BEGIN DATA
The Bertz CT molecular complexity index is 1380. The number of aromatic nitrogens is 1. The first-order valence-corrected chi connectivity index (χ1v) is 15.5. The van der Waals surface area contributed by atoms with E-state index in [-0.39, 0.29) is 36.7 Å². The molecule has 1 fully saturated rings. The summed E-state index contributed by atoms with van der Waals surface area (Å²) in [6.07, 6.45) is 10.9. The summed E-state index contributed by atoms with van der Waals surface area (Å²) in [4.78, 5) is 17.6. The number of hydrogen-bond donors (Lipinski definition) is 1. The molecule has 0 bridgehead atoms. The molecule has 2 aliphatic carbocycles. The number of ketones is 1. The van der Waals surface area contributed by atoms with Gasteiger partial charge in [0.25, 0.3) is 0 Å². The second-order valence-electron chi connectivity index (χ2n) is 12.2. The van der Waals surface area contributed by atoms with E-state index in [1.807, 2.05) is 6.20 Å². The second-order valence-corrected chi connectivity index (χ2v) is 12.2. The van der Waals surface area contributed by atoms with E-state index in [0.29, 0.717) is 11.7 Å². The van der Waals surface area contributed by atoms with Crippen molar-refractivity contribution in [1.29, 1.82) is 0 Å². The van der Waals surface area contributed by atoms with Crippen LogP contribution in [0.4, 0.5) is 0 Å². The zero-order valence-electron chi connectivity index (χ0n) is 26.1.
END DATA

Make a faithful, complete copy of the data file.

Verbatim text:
The Bertz CT molecular complexity index is 1380. The number of aromatic nitrogens is 1. The first-order valence-corrected chi connectivity index (χ1v) is 15.5. The van der Waals surface area contributed by atoms with E-state index in [-0.39, 0.29) is 36.7 Å². The molecule has 1 fully saturated rings. The summed E-state index contributed by atoms with van der Waals surface area (Å²) in [6.07, 6.45) is 10.9. The summed E-state index contributed by atoms with van der Waals surface area (Å²) in [4.78, 5) is 17.6. The number of hydrogen-bond donors (Lipinski definition) is 1. The molecule has 0 bridgehead atoms. The molecule has 2 aliphatic carbocycles. The number of ketones is 1. The van der Waals surface area contributed by atoms with Gasteiger partial charge in [0.25, 0.3) is 0 Å². The second-order valence-electron chi connectivity index (χ2n) is 12.2. The van der Waals surface area contributed by atoms with E-state index in [1.807, 2.05) is 6.20 Å². The second-order valence-corrected chi connectivity index (χ2v) is 12.2. The van der Waals surface area contributed by atoms with E-state index in [0.29, 0.717) is 11.7 Å². The van der Waals surface area contributed by atoms with Crippen molar-refractivity contribution in [1.29, 1.82) is 0 Å². The van der Waals surface area contributed by atoms with Crippen LogP contribution in [0.4, 0.5) is 0 Å². The zero-order valence-electron chi connectivity index (χ0n) is 26.1.